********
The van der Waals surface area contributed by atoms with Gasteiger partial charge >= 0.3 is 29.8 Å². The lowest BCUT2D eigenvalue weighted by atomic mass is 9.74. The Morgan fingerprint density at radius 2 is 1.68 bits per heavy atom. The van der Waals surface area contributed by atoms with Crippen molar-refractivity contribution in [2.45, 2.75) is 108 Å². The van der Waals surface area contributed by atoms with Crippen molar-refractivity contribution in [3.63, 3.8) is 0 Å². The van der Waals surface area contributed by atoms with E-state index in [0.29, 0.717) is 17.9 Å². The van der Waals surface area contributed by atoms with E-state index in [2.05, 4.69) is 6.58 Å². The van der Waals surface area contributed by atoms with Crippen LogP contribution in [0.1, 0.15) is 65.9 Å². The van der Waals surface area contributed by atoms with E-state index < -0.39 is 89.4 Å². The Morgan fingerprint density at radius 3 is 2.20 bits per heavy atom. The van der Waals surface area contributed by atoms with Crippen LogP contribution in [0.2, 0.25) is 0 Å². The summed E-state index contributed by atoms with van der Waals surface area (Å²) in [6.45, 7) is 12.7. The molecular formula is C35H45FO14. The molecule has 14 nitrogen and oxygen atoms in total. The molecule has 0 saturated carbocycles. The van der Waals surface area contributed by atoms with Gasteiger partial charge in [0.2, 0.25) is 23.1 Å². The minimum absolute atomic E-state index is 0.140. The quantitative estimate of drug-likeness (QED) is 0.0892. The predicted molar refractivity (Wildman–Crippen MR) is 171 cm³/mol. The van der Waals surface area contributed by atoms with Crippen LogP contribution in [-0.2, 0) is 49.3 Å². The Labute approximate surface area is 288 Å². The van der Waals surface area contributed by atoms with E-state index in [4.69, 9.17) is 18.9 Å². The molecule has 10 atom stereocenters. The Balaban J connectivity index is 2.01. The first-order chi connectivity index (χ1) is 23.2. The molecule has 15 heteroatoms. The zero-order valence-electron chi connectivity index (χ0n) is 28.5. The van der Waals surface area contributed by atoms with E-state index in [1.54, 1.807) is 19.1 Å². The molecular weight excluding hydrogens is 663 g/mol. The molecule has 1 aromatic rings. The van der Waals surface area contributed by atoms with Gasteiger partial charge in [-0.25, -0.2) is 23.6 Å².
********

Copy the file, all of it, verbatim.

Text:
The van der Waals surface area contributed by atoms with Gasteiger partial charge >= 0.3 is 29.8 Å². The lowest BCUT2D eigenvalue weighted by atomic mass is 9.74. The Morgan fingerprint density at radius 2 is 1.68 bits per heavy atom. The van der Waals surface area contributed by atoms with Crippen molar-refractivity contribution in [2.45, 2.75) is 108 Å². The van der Waals surface area contributed by atoms with Crippen molar-refractivity contribution in [3.63, 3.8) is 0 Å². The van der Waals surface area contributed by atoms with E-state index in [0.29, 0.717) is 17.9 Å². The van der Waals surface area contributed by atoms with E-state index in [2.05, 4.69) is 6.58 Å². The van der Waals surface area contributed by atoms with Crippen LogP contribution in [0.1, 0.15) is 65.9 Å². The van der Waals surface area contributed by atoms with E-state index < -0.39 is 89.4 Å². The Morgan fingerprint density at radius 3 is 2.20 bits per heavy atom. The van der Waals surface area contributed by atoms with Crippen LogP contribution in [0.2, 0.25) is 0 Å². The summed E-state index contributed by atoms with van der Waals surface area (Å²) in [6.45, 7) is 12.7. The molecular formula is C35H45FO14. The molecule has 14 nitrogen and oxygen atoms in total. The molecule has 0 saturated carbocycles. The van der Waals surface area contributed by atoms with Gasteiger partial charge in [0.2, 0.25) is 23.1 Å². The minimum absolute atomic E-state index is 0.140. The quantitative estimate of drug-likeness (QED) is 0.0892. The predicted molar refractivity (Wildman–Crippen MR) is 171 cm³/mol. The van der Waals surface area contributed by atoms with Crippen LogP contribution in [-0.2, 0) is 49.3 Å². The Labute approximate surface area is 288 Å². The van der Waals surface area contributed by atoms with E-state index in [4.69, 9.17) is 18.9 Å². The molecule has 10 atom stereocenters. The Balaban J connectivity index is 2.01. The first-order chi connectivity index (χ1) is 23.2. The molecule has 15 heteroatoms. The zero-order valence-electron chi connectivity index (χ0n) is 28.5. The van der Waals surface area contributed by atoms with E-state index in [1.54, 1.807) is 19.1 Å². The molecular weight excluding hydrogens is 663 g/mol. The molecule has 1 aromatic rings. The van der Waals surface area contributed by atoms with Gasteiger partial charge in [-0.25, -0.2) is 23.6 Å².